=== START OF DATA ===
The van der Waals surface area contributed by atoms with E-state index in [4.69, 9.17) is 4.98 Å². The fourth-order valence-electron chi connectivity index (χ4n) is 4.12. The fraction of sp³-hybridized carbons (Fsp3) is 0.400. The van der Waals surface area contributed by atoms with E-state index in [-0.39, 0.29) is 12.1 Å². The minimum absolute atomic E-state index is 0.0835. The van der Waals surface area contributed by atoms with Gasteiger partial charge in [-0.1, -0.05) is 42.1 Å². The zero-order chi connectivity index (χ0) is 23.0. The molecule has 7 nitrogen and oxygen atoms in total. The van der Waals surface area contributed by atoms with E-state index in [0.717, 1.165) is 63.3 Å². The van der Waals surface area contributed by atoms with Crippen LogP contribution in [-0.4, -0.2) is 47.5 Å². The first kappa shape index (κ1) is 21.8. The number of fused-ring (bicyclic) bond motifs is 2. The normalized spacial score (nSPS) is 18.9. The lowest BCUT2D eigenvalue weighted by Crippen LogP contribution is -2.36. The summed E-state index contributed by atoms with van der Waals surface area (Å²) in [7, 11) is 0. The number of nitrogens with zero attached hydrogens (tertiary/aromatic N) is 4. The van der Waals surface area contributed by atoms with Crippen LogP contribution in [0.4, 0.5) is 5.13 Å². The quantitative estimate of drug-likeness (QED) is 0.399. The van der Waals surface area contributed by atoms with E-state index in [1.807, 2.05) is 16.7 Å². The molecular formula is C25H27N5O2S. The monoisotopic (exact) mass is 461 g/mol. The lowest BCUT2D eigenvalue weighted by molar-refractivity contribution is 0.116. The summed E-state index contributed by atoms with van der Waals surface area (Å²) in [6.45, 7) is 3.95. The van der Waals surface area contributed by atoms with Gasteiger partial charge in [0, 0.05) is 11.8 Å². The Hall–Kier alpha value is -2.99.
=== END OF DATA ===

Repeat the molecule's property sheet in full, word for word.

The van der Waals surface area contributed by atoms with E-state index in [4.69, 9.17) is 4.98 Å². The fourth-order valence-electron chi connectivity index (χ4n) is 4.12. The fraction of sp³-hybridized carbons (Fsp3) is 0.400. The van der Waals surface area contributed by atoms with E-state index in [-0.39, 0.29) is 12.1 Å². The minimum absolute atomic E-state index is 0.0835. The van der Waals surface area contributed by atoms with Gasteiger partial charge in [-0.1, -0.05) is 42.1 Å². The zero-order chi connectivity index (χ0) is 23.0. The molecule has 7 nitrogen and oxygen atoms in total. The van der Waals surface area contributed by atoms with E-state index in [0.717, 1.165) is 63.3 Å². The van der Waals surface area contributed by atoms with Crippen LogP contribution in [-0.4, -0.2) is 47.5 Å². The first kappa shape index (κ1) is 21.8. The number of fused-ring (bicyclic) bond motifs is 2. The normalized spacial score (nSPS) is 18.9. The lowest BCUT2D eigenvalue weighted by Crippen LogP contribution is -2.36. The summed E-state index contributed by atoms with van der Waals surface area (Å²) in [7, 11) is 0. The number of nitrogens with zero attached hydrogens (tertiary/aromatic N) is 4. The van der Waals surface area contributed by atoms with Crippen LogP contribution in [0.4, 0.5) is 5.13 Å². The quantitative estimate of drug-likeness (QED) is 0.399. The van der Waals surface area contributed by atoms with E-state index in [1.807, 2.05) is 16.7 Å². The molecular formula is C25H27N5O2S. The monoisotopic (exact) mass is 461 g/mol. The lowest BCUT2D eigenvalue weighted by molar-refractivity contribution is 0.116. The summed E-state index contributed by atoms with van der Waals surface area (Å²) in [6.45, 7) is 3.95. The van der Waals surface area contributed by atoms with Gasteiger partial charge in [0, 0.05) is 11.8 Å². The Hall–Kier alpha value is -2.99.